This is the headline on an excellent short piece in today's Emirates Business 24/7 by Dani Rodrik, Professor of Political Economy at Harvard's Kennedy School of Government. Rodrik's main point is that it is no longer possible for globalization boosters to dismiss their opponents as "violent anarchists, self-serving protectionists, trade unionists, and ignorant, if idealistic youth. . . . What makes news nowadays is the growing list of mainstream economists who are questioning globalisation's supposedly unmitigated virtues."
So we have Paul Samuelson, the author of the post-war era's landmark economics textbook, reminding his fellow economists that China's gains in globalisation may well come at the expense of the US; Paul Krugman, today's foremost international trade theorist, arguing that trade with low-income countries is no longer too small to have an effect on inequality; Alan Blinder, a former US Federal Reserve vice chairman, worrying that international outsourcing will cause unprecedented dislocations for the US labour force; Martin Wolf, the Financial Times columnist and one of the most articulate advocates of globalisation, writing of his disappointment with how financial globalization has turned out; and Larry Summers, the US Treasury chief and the Clinton administration's "Mr. Globalisation", musing about the dangers of a race to the bottom in national regulations and the need for international labour standards.
While these worries hardly amount to the full frontal attack mounted by the likes of Joseph Stiglitz, the Nobel-prize winning economist, they still constitute a remarkable turnaround in the intellectual climate.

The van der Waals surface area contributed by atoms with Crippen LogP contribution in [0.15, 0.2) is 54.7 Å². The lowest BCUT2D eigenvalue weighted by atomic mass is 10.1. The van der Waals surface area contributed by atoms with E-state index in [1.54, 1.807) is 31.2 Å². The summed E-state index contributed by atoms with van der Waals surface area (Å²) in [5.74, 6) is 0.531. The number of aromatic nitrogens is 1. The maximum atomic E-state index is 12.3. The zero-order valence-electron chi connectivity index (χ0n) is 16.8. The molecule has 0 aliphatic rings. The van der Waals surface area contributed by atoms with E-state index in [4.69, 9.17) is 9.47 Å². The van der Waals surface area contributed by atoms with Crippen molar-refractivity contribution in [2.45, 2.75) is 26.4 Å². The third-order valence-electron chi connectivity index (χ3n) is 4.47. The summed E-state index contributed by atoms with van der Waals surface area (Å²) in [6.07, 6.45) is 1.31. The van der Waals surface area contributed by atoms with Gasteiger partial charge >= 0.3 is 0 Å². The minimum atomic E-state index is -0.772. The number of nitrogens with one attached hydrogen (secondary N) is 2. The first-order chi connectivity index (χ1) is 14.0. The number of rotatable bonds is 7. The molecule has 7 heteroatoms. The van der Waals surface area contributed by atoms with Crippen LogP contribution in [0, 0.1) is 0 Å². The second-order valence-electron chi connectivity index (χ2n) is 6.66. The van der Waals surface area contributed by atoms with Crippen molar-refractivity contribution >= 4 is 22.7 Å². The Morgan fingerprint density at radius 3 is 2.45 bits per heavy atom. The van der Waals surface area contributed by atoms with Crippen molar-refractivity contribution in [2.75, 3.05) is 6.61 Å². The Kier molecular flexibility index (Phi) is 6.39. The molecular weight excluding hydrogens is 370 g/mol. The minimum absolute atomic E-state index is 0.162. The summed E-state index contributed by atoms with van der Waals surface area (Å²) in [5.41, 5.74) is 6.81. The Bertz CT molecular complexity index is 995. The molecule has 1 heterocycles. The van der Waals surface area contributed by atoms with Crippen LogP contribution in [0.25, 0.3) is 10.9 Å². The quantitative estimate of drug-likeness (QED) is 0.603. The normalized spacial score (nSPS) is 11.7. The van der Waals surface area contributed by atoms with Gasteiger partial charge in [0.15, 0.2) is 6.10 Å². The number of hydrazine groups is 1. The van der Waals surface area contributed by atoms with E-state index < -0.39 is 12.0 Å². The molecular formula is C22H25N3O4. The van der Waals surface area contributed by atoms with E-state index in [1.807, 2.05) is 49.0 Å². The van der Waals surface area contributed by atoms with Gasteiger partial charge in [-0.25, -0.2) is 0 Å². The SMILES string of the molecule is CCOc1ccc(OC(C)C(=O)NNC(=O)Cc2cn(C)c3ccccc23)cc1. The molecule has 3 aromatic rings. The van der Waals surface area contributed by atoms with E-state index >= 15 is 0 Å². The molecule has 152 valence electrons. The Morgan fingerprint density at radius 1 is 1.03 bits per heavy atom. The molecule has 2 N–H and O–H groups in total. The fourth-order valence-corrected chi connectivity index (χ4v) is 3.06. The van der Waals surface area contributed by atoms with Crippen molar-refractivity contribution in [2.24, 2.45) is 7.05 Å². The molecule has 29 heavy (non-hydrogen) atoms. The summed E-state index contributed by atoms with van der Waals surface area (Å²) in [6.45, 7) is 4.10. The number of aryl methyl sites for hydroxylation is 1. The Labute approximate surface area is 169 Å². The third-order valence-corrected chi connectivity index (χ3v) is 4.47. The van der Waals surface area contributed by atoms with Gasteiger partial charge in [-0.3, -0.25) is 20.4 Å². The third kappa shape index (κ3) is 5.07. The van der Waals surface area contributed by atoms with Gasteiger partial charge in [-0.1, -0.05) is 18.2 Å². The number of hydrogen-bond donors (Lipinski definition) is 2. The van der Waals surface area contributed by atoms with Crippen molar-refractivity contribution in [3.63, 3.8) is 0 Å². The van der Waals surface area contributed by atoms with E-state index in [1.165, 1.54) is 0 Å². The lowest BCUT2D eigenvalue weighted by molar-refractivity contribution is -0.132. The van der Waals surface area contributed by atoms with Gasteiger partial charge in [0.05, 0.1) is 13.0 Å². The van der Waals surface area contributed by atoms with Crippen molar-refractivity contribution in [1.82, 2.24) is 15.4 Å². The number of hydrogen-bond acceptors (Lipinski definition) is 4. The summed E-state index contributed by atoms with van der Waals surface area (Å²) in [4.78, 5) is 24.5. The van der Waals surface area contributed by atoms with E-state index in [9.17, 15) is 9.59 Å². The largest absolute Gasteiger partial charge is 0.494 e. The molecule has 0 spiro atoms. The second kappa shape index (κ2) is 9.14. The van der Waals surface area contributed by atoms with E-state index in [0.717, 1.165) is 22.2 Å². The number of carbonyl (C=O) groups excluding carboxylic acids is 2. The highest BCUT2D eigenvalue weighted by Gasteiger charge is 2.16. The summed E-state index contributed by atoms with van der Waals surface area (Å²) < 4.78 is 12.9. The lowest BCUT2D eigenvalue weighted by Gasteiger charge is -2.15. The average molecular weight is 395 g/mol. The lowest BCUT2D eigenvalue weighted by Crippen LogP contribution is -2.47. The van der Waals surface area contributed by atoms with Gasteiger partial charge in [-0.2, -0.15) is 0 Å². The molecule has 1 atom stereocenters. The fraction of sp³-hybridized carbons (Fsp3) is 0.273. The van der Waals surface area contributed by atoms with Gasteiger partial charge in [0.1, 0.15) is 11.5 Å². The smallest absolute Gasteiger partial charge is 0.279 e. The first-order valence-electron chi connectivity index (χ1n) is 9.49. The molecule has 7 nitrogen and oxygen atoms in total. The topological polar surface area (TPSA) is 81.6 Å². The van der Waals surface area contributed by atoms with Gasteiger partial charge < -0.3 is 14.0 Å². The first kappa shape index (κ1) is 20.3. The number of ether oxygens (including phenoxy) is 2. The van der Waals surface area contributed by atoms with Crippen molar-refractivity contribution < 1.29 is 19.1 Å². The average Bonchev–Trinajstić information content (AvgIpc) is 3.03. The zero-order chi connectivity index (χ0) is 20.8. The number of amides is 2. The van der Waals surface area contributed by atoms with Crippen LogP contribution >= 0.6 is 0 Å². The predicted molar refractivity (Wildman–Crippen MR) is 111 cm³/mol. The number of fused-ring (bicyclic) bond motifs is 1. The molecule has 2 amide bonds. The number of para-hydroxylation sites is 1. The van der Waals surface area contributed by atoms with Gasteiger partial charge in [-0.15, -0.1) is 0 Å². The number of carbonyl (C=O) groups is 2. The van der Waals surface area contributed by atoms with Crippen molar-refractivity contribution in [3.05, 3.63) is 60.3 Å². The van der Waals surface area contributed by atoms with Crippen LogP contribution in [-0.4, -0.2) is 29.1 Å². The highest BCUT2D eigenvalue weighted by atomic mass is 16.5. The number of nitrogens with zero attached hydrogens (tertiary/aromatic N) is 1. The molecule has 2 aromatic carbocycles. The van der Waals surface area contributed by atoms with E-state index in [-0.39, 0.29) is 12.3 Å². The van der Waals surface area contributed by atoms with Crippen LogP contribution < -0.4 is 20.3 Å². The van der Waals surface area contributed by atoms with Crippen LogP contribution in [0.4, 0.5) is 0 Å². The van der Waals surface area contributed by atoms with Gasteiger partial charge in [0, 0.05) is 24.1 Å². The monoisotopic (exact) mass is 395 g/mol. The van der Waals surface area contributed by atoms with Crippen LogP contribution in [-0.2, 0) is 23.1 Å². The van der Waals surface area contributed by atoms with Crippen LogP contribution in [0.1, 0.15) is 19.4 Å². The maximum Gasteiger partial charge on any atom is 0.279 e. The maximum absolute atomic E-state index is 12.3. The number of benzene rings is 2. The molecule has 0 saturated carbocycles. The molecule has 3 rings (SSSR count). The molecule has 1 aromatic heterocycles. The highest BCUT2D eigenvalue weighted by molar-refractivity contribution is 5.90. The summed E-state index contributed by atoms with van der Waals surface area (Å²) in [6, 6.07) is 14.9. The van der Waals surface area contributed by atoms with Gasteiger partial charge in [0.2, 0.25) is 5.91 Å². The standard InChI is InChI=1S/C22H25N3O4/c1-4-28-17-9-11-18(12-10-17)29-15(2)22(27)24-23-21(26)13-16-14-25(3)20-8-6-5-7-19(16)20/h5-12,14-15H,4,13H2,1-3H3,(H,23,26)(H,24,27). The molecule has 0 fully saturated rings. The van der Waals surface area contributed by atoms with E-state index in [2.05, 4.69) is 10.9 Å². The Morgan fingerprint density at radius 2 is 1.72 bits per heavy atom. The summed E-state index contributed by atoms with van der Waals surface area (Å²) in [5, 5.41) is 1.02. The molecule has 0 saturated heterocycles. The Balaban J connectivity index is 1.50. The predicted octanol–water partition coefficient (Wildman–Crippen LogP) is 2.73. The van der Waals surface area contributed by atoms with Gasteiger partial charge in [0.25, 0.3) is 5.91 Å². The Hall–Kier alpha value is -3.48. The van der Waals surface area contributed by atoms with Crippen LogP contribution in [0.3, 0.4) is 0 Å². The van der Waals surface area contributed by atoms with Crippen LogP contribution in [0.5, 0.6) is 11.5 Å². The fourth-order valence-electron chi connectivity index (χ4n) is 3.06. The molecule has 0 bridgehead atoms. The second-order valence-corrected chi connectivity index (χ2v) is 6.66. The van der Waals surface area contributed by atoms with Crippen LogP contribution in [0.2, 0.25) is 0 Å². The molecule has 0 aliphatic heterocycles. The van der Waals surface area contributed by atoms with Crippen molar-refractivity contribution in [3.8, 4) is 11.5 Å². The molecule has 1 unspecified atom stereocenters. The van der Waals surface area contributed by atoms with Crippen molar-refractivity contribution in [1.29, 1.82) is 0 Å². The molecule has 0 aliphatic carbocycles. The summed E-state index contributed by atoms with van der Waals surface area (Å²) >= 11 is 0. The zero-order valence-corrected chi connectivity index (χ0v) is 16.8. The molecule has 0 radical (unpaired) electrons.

Thanks to Brad DeLong's blog for linking to the Rodrik piece.
In what is becoming a pattern for Skeptic, he had an opportunity to recycle this post as a comment on a blog with a far larger following.
Even Alan Greenspan says foreign competition has driven down US wage levels.
Add McKinsey Global Institute to those who blame globalization for lower US labor incomes.
Phil Verleger says trade liberalization didn't work out the way he thought it would, in a letter commenting on Paul Krugman's How Did Economists Get It So Wrong piece in the NYT magazine a week earlier:
Paul Krugman’s essay is excellent, as far as it goes. However, it ends at the edge of the salt water. Krugman does not raise the subject of international trade. Yet for years salt-water and fresh-water economists have all written and preached of the benefits of free trade. Larry Summers, for example, has endorsed the view that trillions of dollars of benefits would accrue by opening international markets. I was part of the chorus for more than 10 years as a fellow at the Peterson Institute for International Economics.
Here, too, I believe economists got it wrong. The United States’ economic situation has been harmed, not helped, by the push for free trade. America’s skilled workers and middle class are undoubtedly much worse off thanks to the market-opening measures negotiated over the past three decades at the encouragement of almost all economists. The losses have occurred because the theoretical benefits projected by economists are blocked again and again by our trade partners.
Unfortunately, few economists are willing to offer the same detailed criticism of trade policies that Krugman has offered of macroeconomics.